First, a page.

Randy Arozarena is surely No. 1 on the Los Angeles Dodgers’ pitcher scouting reports for the World Series. And really, who could’ve seen that coming three months ago?
Arozarena has already caught national attention and will only gain more notoriety as he and the Tampa Bay Rays take on the Dodgers for the title of world champions. The Cuban outfielder defected five years ago in the hope of supporting his family, and he’s turned into one of the stories of October. Arozarena has already hit seven home runs and was the ALCS MVP. All that’s left is four more wins for an unlikely champion led by an unlikely player in an unprecedented year.
Here’s what you need to know about Arozarena ahead of the World Series.
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1. Randy Arozarena defected from Cuba to Mexico
Arozarena was born in northwest Cuba, about 4 1/2 hours driving from Havana. He lived in Cuba for the first 20 years of his life. But like many Cuban athletes, he chose to defect. At 20, Arozarena took a small boat from Cuba to Mexico. It was an eight-hour boat ride with big waves, according to The New York Times. Arozarena knew “no one” upon his arrival in Mexico.
He eventually connected with an agent who brought him to the Toros ballclub near Tijuana. In the Mexican minor league, Arozarena played for the Toritos and won both the batting title and stolen base crown. That prompted the St. Louis Cardinals to sign Arozarena to a $1.25-million contract.
2. The Cardinals traded Randy Arozarena to the Rays
Arozarena made his big-league debut for the Cardinals in 2019, hitting .300 in 20 at bats. Arozarena appeared in five playoff games for the Cardinals, too. The Rays wanted to acquire him ahead of the 2020 season, and not just for that small sample size. Arozarena hit wherever he went, including batting .358 with 12 home runs in Triple-A during 2019 and .396 in 91 Double-A at bats the year prior.
Tampa Bay took a big swing to acquire Arozarena and Jose Martinez, giving up their top pitching prospect, Matthew Liberatore, along with minor-league catcher Edgardo Rodriguez and a draft pick. At the time, chatter focused more on Martinez being a good acquisition because the poor fielder could DH in the American League. Arozarena was the afterthought.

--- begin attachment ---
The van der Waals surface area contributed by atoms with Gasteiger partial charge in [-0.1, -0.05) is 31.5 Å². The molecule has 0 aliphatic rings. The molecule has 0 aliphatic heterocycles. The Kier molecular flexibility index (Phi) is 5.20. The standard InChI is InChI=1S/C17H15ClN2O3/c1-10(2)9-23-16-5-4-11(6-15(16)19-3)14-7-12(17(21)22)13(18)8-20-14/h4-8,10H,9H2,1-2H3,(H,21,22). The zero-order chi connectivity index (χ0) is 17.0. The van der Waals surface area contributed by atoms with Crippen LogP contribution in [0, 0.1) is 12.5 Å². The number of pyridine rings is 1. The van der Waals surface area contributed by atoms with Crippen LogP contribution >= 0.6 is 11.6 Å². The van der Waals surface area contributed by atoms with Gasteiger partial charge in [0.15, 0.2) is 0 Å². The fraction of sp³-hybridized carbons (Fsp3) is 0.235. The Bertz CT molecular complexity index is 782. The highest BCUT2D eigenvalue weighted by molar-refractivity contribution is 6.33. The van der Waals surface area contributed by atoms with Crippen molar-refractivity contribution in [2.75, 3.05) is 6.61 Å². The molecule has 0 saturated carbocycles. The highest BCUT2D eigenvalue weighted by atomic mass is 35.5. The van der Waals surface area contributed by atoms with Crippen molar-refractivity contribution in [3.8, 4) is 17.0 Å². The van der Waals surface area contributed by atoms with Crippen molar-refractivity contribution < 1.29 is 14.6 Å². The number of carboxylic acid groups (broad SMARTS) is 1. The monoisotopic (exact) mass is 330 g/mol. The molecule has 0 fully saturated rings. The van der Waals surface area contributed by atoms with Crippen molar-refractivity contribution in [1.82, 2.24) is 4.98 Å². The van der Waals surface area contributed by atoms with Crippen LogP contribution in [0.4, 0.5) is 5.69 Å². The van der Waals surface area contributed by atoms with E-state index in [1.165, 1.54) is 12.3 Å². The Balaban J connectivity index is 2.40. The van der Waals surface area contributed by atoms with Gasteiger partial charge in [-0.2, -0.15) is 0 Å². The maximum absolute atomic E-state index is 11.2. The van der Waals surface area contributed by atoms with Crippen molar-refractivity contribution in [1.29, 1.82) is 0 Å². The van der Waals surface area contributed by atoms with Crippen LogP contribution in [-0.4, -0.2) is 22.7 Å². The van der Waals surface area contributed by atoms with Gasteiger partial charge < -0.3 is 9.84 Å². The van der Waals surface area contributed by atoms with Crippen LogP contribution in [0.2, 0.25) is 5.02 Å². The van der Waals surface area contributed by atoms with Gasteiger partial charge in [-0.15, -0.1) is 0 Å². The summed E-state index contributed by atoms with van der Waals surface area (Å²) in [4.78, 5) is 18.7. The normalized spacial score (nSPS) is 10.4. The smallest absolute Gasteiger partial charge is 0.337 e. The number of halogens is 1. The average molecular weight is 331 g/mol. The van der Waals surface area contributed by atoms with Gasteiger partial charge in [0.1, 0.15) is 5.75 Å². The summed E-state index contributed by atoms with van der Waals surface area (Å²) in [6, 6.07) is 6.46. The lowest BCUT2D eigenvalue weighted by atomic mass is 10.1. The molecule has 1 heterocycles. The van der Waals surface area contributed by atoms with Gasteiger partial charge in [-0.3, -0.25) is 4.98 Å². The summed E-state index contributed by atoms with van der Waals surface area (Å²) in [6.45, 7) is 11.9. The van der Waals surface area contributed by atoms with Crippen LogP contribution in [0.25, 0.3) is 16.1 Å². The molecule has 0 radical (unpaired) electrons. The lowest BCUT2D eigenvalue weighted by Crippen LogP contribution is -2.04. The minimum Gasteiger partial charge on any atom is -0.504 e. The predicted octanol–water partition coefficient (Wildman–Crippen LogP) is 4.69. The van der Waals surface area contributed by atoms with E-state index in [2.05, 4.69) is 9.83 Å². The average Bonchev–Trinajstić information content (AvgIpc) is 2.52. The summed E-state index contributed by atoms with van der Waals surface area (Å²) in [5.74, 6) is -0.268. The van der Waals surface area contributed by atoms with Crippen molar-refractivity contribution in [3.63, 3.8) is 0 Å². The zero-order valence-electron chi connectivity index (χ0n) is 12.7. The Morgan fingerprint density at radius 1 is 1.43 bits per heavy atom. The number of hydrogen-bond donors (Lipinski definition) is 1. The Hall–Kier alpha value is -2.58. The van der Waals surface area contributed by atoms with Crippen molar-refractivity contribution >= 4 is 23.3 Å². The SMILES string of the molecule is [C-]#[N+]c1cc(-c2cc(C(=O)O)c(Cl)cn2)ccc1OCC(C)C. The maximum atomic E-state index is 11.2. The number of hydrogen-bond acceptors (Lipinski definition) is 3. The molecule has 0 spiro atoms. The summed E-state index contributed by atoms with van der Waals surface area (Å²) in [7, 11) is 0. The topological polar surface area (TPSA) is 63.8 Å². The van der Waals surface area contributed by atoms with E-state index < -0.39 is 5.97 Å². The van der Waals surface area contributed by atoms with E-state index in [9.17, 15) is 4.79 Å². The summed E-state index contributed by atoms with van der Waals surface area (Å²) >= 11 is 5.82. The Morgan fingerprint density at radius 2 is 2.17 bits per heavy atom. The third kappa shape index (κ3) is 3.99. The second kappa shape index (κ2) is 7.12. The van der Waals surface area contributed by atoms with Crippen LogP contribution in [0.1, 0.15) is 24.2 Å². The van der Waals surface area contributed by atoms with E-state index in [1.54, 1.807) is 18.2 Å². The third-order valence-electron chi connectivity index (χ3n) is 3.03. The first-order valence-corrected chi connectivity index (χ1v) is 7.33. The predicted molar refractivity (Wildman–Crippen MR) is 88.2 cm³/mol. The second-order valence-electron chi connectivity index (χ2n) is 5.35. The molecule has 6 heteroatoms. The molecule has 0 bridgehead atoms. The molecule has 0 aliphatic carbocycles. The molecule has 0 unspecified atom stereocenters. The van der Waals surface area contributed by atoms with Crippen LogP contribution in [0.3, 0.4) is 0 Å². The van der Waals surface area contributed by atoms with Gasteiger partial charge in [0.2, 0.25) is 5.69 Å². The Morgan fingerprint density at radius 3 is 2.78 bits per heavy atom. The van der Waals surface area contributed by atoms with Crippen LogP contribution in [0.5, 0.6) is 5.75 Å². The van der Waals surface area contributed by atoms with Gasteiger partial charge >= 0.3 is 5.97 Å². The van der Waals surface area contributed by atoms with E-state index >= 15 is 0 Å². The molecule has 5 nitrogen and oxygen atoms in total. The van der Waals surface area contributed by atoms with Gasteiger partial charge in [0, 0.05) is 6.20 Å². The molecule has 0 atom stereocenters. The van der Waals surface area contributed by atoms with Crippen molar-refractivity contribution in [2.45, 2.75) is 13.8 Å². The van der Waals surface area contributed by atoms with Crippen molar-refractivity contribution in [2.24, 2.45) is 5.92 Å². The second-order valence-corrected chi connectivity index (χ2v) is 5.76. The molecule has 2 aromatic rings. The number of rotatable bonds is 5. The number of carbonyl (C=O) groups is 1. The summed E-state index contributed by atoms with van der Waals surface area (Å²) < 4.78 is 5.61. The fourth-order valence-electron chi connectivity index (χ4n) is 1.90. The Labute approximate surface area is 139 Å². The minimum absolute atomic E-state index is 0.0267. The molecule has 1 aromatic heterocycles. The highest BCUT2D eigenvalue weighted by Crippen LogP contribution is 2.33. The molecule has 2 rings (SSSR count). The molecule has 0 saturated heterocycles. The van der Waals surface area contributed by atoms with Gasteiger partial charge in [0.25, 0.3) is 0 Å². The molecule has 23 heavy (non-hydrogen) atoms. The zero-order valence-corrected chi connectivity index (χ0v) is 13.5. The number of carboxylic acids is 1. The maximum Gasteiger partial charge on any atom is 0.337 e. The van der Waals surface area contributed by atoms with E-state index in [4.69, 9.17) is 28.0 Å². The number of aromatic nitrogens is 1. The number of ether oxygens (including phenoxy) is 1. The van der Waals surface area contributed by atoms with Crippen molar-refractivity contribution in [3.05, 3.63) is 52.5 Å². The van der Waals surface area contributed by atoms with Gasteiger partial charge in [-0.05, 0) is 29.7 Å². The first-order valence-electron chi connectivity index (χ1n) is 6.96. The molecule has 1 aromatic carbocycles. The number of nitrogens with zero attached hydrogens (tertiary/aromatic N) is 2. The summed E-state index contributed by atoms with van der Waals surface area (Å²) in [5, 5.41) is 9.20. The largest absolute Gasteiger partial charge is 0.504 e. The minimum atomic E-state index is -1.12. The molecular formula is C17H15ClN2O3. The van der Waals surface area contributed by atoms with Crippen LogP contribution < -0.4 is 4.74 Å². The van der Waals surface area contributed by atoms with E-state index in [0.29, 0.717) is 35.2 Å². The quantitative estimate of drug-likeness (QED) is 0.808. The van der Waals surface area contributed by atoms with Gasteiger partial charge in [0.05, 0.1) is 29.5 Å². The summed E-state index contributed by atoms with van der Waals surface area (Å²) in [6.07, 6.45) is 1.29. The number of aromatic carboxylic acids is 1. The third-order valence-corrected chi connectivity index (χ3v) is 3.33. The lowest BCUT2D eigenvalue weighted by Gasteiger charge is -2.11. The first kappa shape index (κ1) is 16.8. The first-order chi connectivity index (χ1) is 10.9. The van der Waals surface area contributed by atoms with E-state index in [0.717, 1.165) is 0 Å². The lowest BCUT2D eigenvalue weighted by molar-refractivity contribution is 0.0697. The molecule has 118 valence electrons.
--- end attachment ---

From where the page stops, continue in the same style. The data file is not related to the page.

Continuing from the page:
3. Randy Arozarena tested positive for COVID-19
On July 23, Arozarena was placed on the minor league COVID-19 list. It wasn’t obvious whether Arozarena was slated to break “Summer Camp” with the Rays or not, but that prevented such an opportunity.
Instead, Arozarena didn’t make his season debut until Aug. 30 after recovering and getting up to speed at Tampa Bay’s alternate training site. While in quarantine, Arozarena taught himself to cook and did 300 pushups a day, according to the Tampa Bay Times.
4. The Randy Arozarena power outburst is new-ish
Arozarena doesn’t look like a power hitter. He’s 5-11 and 185 pounds. But he started to show power at first during the 2018 Mexican winter league, when he hit 14 home runs in 260 at bats. Then he hit 15 across 343 minor-league at bats in 2019.
But none of that prepared MLB for what Arozarena is doing in the postseason. He’s got seven home runs in 47 at bats entering the World Series, one off from tying the overall postseason record of eight HRs held by Barry Bonds, Carlos Beltran and Nelson Cruz. Multiple Arozarena home runs have been opposite-field blasts to the right-center gap, prodigious power for a player of his size.
5. Randy Arozarena is the latest Rays bargain
Entering the World Series, the Rays have paid Arozarena $90,335 in 2020. That’s in part due to the shortened season and in part due to his late arrival to the majors this year. Still, though, it’s a remarkably small number compared to the $10 million the Dodgers have paid Mookie Betts in the short season, for example. That’s more than 100 times what the Rays have paid Arozarena. It’s also $12,905 per playoff home run by Arozarena, which seems like a pretty team-friendly rate.
6. Randy Arozarena is setting postseason records
Arozarena’s seven home runs entering the World Series is already the rookie record, breaking Evan Longoria’s 2008 mark of six which he set en route to Tampa Bay’s other World Series appearance. And as mentioned above, he’s one away from tying Bonds, Beltran and Cruz for the overall postseason record (with the caveat of a longer postseason in 2020 than ever before).
Other postseason records Arozarena could break in the World Series include:
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